San Ysidro and the Tijuana River Valley by Arcadia Publishing traces the history of the border region through a large collection of photographs. In 1851, surveyors placed a marble obelisk on a mesa overlooking the Pacific Ocean, which demarcated the United States-Mexico boundary line. Tourists flocked to the region alongside land speculators who envisioned upscale hotels, resorts, and spas. Tia-juana, at the time, was a small town, which existed on both the American and Mexican side.
Two decades later, an East Coast journalist, William Smythe, established a utopian agricultural colony in what is today San Ysidro. The colony was washed away by the 1916 flood and after that, Border Barons lived there while earning their living through the flourishing Vice Tourism industry in Tijuana.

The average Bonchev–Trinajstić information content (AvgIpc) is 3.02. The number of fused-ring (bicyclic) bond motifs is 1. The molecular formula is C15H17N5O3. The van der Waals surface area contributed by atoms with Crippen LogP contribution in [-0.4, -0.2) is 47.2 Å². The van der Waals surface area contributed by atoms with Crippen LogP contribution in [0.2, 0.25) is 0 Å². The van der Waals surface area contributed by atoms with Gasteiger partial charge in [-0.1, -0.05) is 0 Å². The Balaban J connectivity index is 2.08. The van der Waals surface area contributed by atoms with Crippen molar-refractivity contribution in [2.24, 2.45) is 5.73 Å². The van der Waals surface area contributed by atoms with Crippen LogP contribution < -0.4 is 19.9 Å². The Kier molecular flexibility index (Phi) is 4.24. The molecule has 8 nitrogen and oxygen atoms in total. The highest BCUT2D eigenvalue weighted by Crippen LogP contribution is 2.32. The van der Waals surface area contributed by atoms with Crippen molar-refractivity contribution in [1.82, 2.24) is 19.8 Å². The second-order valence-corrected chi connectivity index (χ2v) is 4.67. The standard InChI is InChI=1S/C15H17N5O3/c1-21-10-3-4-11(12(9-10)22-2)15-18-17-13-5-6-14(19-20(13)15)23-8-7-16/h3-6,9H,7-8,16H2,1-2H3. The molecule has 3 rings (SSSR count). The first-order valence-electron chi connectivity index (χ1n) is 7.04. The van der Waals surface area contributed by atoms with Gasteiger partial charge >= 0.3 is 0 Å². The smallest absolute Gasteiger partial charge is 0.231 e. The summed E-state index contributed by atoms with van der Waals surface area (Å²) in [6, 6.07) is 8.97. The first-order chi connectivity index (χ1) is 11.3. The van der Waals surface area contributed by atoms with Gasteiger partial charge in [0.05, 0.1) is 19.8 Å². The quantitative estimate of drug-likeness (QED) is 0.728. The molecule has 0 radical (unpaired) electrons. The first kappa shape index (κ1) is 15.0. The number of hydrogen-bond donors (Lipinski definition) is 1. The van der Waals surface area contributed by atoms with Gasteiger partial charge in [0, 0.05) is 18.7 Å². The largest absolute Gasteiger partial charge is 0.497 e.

The presentation will include pictures of the San Diego-Tijuana border from the 1880's onward, stories of the man who drank one bottle of whiskey per day, the controversial rumor that Seabiscuit was boarded in the Valley, and a private picture of Bobby Kennedy in San Ysidro one day before his assassination.
Author Barbara Zaragoza, a CVGS member, with her master's degree in history from Harvard University, has used extensive interviews of community members as well as photographs from private and public collections to capture what it has meant to live in this small border community. She is a freelance writer who resides in Chula Vista, California. Barbara will have her books to sell for $20 each.
This meeting is free to attend. There will be a short society business meeting before the presentation, and refreshments before and after the meeting.